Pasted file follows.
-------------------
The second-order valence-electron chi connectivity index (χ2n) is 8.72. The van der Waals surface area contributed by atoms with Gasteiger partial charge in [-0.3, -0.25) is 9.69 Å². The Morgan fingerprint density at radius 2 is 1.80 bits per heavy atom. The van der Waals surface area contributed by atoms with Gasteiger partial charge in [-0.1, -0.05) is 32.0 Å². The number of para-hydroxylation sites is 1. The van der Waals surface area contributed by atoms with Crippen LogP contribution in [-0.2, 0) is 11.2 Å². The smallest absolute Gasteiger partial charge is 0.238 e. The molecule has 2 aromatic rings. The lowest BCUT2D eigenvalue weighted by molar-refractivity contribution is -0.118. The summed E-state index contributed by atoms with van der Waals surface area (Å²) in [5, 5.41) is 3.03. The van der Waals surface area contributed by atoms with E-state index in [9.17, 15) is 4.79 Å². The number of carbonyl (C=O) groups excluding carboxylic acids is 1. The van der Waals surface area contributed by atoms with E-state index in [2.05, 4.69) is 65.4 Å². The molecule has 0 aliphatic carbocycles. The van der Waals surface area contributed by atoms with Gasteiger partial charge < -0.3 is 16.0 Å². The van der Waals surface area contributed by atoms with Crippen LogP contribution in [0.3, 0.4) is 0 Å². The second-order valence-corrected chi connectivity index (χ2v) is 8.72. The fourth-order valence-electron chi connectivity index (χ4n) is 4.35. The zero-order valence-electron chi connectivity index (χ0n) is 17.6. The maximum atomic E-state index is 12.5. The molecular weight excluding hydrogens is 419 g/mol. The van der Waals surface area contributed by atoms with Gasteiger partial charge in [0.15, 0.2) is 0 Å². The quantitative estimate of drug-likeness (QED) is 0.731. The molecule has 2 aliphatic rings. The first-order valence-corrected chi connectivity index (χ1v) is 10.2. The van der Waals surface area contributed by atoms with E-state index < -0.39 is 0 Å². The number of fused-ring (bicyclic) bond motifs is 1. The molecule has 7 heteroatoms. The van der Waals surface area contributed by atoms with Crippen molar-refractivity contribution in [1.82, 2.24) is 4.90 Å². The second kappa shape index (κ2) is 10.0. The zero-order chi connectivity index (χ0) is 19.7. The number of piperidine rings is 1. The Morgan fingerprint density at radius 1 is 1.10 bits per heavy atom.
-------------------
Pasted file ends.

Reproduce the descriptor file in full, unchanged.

The second-order valence-electron chi connectivity index (χ2n) is 8.72. The van der Waals surface area contributed by atoms with Gasteiger partial charge in [-0.3, -0.25) is 9.69 Å². The Morgan fingerprint density at radius 2 is 1.80 bits per heavy atom. The van der Waals surface area contributed by atoms with Gasteiger partial charge in [-0.1, -0.05) is 32.0 Å². The number of para-hydroxylation sites is 1. The van der Waals surface area contributed by atoms with Crippen LogP contribution in [-0.2, 0) is 11.2 Å². The smallest absolute Gasteiger partial charge is 0.238 e. The molecule has 2 aromatic rings. The lowest BCUT2D eigenvalue weighted by molar-refractivity contribution is -0.118. The summed E-state index contributed by atoms with van der Waals surface area (Å²) in [5, 5.41) is 3.03. The van der Waals surface area contributed by atoms with E-state index in [9.17, 15) is 4.79 Å². The number of carbonyl (C=O) groups excluding carboxylic acids is 1. The van der Waals surface area contributed by atoms with E-state index in [2.05, 4.69) is 65.4 Å². The molecule has 0 aliphatic carbocycles. The van der Waals surface area contributed by atoms with Gasteiger partial charge < -0.3 is 16.0 Å². The van der Waals surface area contributed by atoms with Crippen LogP contribution in [0.3, 0.4) is 0 Å². The second-order valence-corrected chi connectivity index (χ2v) is 8.72. The fourth-order valence-electron chi connectivity index (χ4n) is 4.35. The zero-order valence-electron chi connectivity index (χ0n) is 17.6. The maximum atomic E-state index is 12.5. The molecular weight excluding hydrogens is 419 g/mol. The van der Waals surface area contributed by atoms with Gasteiger partial charge in [0.15, 0.2) is 0 Å². The quantitative estimate of drug-likeness (QED) is 0.731. The molecule has 2 aliphatic rings. The first-order valence-corrected chi connectivity index (χ1v) is 10.2. The van der Waals surface area contributed by atoms with E-state index < -0.39 is 0 Å². The number of fused-ring (bicyclic) bond motifs is 1. The molecule has 7 heteroatoms. The van der Waals surface area contributed by atoms with Crippen molar-refractivity contribution in [1.82, 2.24) is 4.90 Å². The second kappa shape index (κ2) is 10.0. The zero-order chi connectivity index (χ0) is 19.7. The number of piperidine rings is 1. The Morgan fingerprint density at radius 1 is 1.10 bits per heavy atom.